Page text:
When Capstone is almost over…you know grad school is almost over.
Capstone is the culminating experience that is every SPEA student’s delight <slightest bit of sarcasm>. You’re thrown together with people from all concentrations, to work on a project about which you probably have no prior knowledge. And because the professors are crazy, they expect you to produce a publishable final product in 16 weeks. Whether you’re working as consultants for a local government or nonprofit organization, or you’re contributing new research to the field, the expectation is that you gain a ton of knowledge and learn how to work with people. It is painful at times…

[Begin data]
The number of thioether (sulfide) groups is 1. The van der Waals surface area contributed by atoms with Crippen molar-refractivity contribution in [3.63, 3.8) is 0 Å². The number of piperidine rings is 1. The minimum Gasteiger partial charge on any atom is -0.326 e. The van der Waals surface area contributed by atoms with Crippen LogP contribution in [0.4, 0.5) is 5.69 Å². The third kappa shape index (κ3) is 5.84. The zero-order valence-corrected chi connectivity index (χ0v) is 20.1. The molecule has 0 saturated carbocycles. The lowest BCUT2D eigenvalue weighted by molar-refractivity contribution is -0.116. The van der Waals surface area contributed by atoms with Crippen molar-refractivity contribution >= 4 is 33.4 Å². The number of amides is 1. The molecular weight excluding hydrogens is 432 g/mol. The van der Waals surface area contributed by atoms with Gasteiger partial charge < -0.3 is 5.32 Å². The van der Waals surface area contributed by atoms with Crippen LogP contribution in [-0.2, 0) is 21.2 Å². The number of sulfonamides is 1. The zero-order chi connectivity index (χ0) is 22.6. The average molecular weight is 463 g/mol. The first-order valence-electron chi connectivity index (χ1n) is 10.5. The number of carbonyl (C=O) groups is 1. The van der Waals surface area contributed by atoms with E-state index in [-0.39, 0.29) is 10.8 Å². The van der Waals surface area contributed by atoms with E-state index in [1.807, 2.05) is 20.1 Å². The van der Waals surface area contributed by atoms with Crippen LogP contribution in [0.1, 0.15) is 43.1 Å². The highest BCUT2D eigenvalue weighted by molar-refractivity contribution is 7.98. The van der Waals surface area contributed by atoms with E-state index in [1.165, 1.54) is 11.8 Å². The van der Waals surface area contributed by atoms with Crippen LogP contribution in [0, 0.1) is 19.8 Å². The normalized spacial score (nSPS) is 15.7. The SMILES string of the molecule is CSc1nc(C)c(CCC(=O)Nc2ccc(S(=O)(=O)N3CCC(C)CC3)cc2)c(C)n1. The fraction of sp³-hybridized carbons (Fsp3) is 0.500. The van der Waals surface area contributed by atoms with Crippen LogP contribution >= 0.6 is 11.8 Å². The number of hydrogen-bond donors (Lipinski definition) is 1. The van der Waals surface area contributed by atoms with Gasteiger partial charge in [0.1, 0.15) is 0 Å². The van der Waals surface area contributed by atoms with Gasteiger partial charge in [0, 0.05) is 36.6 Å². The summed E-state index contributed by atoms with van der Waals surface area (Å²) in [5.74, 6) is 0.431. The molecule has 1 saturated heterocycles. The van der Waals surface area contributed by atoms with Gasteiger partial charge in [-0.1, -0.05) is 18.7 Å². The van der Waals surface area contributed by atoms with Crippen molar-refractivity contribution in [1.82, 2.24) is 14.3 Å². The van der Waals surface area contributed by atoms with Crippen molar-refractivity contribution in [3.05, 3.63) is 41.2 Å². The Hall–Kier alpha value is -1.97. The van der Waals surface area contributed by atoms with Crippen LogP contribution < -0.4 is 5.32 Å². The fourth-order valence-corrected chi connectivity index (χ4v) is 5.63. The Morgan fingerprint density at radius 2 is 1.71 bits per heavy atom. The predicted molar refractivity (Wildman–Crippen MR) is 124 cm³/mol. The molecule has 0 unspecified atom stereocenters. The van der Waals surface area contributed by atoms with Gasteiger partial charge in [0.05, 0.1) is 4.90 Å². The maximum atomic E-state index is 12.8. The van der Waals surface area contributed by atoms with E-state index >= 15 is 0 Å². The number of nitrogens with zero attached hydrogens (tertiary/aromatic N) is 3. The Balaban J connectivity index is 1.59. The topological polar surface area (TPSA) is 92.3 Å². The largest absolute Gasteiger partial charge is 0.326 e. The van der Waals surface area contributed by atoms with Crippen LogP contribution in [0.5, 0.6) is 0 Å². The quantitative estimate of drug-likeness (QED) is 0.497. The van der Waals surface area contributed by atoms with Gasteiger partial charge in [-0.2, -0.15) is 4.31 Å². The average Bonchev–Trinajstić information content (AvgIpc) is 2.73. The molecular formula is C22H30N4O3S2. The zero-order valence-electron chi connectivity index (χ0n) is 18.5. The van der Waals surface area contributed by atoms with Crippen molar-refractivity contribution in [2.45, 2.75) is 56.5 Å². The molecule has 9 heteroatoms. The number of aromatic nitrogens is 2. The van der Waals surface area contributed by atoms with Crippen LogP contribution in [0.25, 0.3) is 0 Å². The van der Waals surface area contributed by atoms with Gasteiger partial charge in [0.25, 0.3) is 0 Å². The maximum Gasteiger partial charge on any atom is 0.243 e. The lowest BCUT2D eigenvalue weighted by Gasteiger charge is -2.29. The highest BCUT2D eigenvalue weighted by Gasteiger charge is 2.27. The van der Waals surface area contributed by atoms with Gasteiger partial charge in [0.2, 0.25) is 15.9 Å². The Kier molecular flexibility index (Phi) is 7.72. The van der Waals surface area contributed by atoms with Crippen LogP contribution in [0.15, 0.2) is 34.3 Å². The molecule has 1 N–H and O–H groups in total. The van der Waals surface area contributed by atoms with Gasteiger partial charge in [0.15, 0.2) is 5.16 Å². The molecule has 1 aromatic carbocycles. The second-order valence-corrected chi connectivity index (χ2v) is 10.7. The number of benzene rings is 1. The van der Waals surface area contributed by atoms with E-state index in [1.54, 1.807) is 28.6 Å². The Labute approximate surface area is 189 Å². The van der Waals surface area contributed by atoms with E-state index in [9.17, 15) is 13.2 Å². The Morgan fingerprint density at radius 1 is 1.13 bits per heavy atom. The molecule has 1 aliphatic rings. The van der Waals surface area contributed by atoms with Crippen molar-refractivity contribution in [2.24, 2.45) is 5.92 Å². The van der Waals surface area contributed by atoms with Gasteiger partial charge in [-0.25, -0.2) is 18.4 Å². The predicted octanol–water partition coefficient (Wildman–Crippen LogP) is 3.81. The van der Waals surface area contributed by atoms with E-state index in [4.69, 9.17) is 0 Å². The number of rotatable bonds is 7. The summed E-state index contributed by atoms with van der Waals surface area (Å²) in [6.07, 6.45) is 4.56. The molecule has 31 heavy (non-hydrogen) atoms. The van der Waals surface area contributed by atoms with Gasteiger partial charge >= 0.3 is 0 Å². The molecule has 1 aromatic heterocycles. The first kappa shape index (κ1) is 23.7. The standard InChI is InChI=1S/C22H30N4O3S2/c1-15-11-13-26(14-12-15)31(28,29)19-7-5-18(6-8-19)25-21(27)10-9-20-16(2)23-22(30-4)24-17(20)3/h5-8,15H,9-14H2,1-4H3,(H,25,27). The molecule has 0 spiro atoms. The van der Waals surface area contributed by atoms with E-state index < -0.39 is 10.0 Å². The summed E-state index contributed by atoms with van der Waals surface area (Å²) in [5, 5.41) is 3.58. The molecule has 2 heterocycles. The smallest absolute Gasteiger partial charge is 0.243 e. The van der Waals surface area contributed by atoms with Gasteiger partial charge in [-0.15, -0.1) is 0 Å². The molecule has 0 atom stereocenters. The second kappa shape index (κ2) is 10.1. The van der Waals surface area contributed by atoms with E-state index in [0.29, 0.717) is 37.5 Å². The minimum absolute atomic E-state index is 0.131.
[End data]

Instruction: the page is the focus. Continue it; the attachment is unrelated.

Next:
But it has also been incredibly rewarding. My Capstone has been studying the financial crisis. Six groups studied the crisis from six difference perspectives: the banks, the Fed, the federal government, etc. We have all finished presenting our research to the class, and are polishing our papers which are due during finals week. All in all, we will have produced over 200 pages of information — some creating econometric models explaining what happened and why, others suggesting changes in policy to ensure against such a meltdown in the future.
Through my Capstone experience, though, what I have learned the most hasn’t dealt with public finance. It has been how to work with people, how to avoid micromanaging, how to delegate properly, how to play to people’s strengths…the list goes on. Interpersonal stuff that you can’t possibly learn from a textbook. I leave Capstone far better prepared to be a contributing member of any workplace than my colleagues who have never encountered such a trying, stressful situation. And that’s the point — to leave SPEA prepared to make a meaningful contribution, wherever we go.